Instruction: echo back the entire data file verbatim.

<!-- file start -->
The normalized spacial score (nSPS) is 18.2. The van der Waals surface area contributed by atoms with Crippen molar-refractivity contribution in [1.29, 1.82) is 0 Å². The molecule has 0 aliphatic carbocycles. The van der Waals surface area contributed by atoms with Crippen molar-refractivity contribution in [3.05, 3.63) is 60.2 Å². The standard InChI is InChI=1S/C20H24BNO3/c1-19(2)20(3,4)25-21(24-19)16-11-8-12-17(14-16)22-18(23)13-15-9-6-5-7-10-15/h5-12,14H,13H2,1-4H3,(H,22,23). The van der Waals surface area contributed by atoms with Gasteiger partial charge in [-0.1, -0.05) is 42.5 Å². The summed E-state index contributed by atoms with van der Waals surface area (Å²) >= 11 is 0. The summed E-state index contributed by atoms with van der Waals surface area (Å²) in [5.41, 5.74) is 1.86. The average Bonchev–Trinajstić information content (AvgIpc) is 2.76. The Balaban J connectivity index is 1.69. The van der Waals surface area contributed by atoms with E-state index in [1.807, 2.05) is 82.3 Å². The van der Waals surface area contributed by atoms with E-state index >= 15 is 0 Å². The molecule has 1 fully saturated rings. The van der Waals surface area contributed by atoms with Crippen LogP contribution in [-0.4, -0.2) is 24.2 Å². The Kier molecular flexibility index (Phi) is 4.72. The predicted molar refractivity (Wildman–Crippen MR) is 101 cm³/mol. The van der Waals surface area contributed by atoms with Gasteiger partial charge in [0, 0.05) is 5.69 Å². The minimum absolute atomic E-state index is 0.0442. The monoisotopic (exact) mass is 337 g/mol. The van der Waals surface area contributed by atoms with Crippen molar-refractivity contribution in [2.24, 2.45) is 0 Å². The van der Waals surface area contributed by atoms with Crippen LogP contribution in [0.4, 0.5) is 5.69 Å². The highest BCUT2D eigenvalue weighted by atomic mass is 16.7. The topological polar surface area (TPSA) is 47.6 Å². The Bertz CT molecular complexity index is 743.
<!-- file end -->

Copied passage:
The normalized spacial score (nSPS) is 18.2. The van der Waals surface area contributed by atoms with Crippen molar-refractivity contribution in [1.29, 1.82) is 0 Å². The molecule has 0 aliphatic carbocycles. The van der Waals surface area contributed by atoms with Crippen molar-refractivity contribution in [3.05, 3.63) is 60.2 Å². The standard InChI is InChI=1S/C20H24BNO3/c1-19(2)20(3,4)25-21(24-19)16-11-8-12-17(14-16)22-18(23)13-15-9-6-5-7-10-15/h5-12,14H,13H2,1-4H3,(H,22,23). The van der Waals surface area contributed by atoms with Gasteiger partial charge in [-0.1, -0.05) is 42.5 Å². The summed E-state index contributed by atoms with van der Waals surface area (Å²) >= 11 is 0. The summed E-state index contributed by atoms with van der Waals surface area (Å²) in [5.41, 5.74) is 1.86. The average Bonchev–Trinajstić information content (AvgIpc) is 2.76. The Balaban J connectivity index is 1.69. The van der Waals surface area contributed by atoms with E-state index in [1.807, 2.05) is 82.3 Å². The van der Waals surface area contributed by atoms with E-state index >= 15 is 0 Å². The molecule has 1 fully saturated rings. The van der Waals surface area contributed by atoms with Crippen LogP contribution in [-0.4, -0.2) is 24.2 Å². The Kier molecular flexibility index (Phi) is 4.72. The predicted molar refractivity (Wildman–Crippen MR) is 101 cm³/mol. The van der Waals surface area contributed by atoms with Gasteiger partial charge in [0, 0.05) is 5.69 Å². The minimum absolute atomic E-state index is 0.0442. The monoisotopic (exact) mass is 337 g/mol. The van der Waals surface area contributed by atoms with Crippen molar-refractivity contribution in [2.24, 2.45) is 0 Å². The van der Waals surface area contributed by atoms with Crippen LogP contribution in [0.4, 0.5) is 5.69 Å². The highest BCUT2D eigenvalue weighted by atomic mass is 16.7. The topological polar surface area (TPSA) is 47.6 Å². The Bertz CT molecular complexity index is 743.